August 2, 2011

August 2, 2011

Things I’ve Read: Robopocalypse

I am completely freaked out by the possibility that inanimate objects might come alive. Dolls, for instance. The Chucky series is quite literally one of my worst nightmares. (Fun fact: I once dreamed that a doll was biting off my ears.) Pocahontas painted with the colors of the wind; I just hope it won’t decide to suffocate me for a laugh.

On the other hand, I am completely enamored with books that portray a dystopian future in which we are overthrown by aliens, computers, and/or other people. Especially that last one. (I have seen the enemy, and it is…us!) It’s not that I have little faith in humanity. It’s that I have no faith in humanity, to the point that I believe our best shot at survival is launching ourselves into deep space with enough Moon Pies to last the seven years to Mars.

Daniel Wilson’s Robopocalypse is set in just such a world. Through loosely-connected narratives, we learn that a super-intelligent computer named Archos has managed to turn machines against mankind. When it all hits the fan (aka “zero hour”), self-driving cars drive their occupants to grisly deaths while running down as many people as possible. Domestic robots kill their masters. Even appliances go haywire with a vengeance.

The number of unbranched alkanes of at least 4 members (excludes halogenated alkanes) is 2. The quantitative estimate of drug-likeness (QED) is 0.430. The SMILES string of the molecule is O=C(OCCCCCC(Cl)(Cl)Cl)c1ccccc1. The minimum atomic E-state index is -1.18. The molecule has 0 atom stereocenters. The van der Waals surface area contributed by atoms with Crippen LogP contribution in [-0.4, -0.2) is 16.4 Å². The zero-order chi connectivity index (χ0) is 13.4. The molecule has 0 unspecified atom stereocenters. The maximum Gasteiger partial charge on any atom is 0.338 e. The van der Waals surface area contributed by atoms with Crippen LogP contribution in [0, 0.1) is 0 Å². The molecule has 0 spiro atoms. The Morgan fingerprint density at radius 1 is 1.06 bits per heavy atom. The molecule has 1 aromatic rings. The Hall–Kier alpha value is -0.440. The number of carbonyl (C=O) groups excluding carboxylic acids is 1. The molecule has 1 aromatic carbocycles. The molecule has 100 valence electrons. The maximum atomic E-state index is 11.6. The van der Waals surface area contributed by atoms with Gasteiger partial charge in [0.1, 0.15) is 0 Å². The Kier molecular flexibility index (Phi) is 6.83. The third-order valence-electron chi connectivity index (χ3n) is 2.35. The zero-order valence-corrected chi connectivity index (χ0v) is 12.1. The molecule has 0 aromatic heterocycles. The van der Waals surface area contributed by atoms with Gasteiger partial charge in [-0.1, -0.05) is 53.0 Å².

The rise of the machines, so to speak.

The humans don’t go down without a fight, of course, but we are pretty puny on the whole. Limited temperature tolerances, easily broken, energy wasted through heat, etc. Archos learns and adapts at a phenomenal rate, herding much of humanity into labor camps while creating ever-new robots for exploration and domination purposes. “Rob,” as this technology is collectively known, seeks to rid earth of the scourge of people.

Good thing it’s in our natures to go down fighting.

Much of the book focuses on disparate bands of survivors and how they end up uniting to fight Archos at his home base in Alaska. You’ve got a couple of soldiers here, a scientist there, and so on. Do they win? Can one ever truly defeat an enemy who fights with information and energy?

Dun dun DUN.

This book was so good, I couldn’t even save it for commutes. I blew through it over the weekend. I’ve never been gladder to take a suggestion from Stephen King’s EW column.

Go forth and read. We can’t let the machines win.

0 Fish in a Sea of Diet Coke: